“We had tremendous support from our city council,” said Vazquez, who now chairs the commission. “We had great support from [District Four Councilor] April [Caricchio], and from Deqa, who is a force…. I could name every person on city council and tell you how vital their support was in the formation of this commission.” The commission’s formation, Vazquez said, was based primarily on the community’s recognition that issues of racism are deep and systemic, are very real, and affect everything that happens in the city on a daily basis. “It’s rooted in the Black Lives Matter movement, it’s rooted in abolitionist work, it’s rooted in our community’s realization and recognition that this is a true problem that exists, despite what you hear in some circles, and a real commitment to doing something about it.”
Passed on September 29, 2020, Ordinance #03-20/21 amends the “Health, Welfare and Sanitation Generally” section of the city’s code to enact the South Portland Human Rights Commission (SPHRC). The new, permanent commission’s 13 members include representatives of each of the city’s five districts, nominated by that district’s city councilor; two at-large members, nominated by the at-large city councilors; one adult and one youth, age 16-22, as community at-large members; and four non-voting members from the city’s police, planning, human resources, and school departments. They will serve staggered, three-year terms, with the youth member serving one year. Most members came to the commission work with relevant professional backgrounds such as tribal and First Nation law, aged community rights, and work with people who are unhoused. Some have spent much of their lives advocating for the rights of marginalized people, Vazquez said. At the same time, there is no preset criteria for who can “qualify” to be a member. “Those serve to silence some people. There’s no reason why brilliant ideas can’t come from people who formerly didn’t participate,” he said.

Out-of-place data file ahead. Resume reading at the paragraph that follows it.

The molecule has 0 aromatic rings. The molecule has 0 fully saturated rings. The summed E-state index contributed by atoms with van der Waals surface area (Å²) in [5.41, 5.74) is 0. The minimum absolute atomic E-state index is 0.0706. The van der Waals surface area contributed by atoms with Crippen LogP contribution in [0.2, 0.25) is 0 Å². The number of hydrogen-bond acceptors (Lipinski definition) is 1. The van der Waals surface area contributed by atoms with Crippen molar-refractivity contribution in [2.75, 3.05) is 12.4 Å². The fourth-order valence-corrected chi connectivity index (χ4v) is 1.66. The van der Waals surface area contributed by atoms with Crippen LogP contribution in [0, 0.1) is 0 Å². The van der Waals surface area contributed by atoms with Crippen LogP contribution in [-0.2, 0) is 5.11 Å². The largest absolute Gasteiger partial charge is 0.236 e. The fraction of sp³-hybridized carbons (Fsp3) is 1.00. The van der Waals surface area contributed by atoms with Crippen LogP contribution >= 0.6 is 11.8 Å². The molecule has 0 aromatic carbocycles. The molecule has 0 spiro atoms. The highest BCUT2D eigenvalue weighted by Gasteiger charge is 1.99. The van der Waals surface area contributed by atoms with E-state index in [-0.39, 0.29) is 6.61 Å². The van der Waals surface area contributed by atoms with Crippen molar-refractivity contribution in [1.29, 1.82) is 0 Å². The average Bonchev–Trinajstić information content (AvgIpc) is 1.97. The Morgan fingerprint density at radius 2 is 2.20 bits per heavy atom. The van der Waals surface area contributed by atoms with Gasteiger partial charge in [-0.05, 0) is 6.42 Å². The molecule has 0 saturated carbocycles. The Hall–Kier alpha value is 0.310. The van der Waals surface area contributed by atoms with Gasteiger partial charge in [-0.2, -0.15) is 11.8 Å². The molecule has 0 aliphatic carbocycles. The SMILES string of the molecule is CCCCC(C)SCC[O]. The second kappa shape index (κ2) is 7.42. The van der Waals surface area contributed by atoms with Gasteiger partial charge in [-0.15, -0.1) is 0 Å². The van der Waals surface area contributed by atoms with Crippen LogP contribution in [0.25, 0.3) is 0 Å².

The commission’s purpose, per the ordinance, is “to provide support for the people of South Portland, specifically marginalized groups, in order to build community; provide education and training; celebrate diversity and inclusion; increase community engagement; and review policies and provide policy recommendations to the City Council and the City Manager. The SPHRC will work closely with Black, indigenous and people of color; LGBTQ people; people with disabilities; and low-income families. The SPHRC will work to prevent hate and discrimination in the City.”
The idea generated great enthusiasm among the public, too, which packed the virtual city council meetings to emphasize to councilors the importance of forming a human rights commission.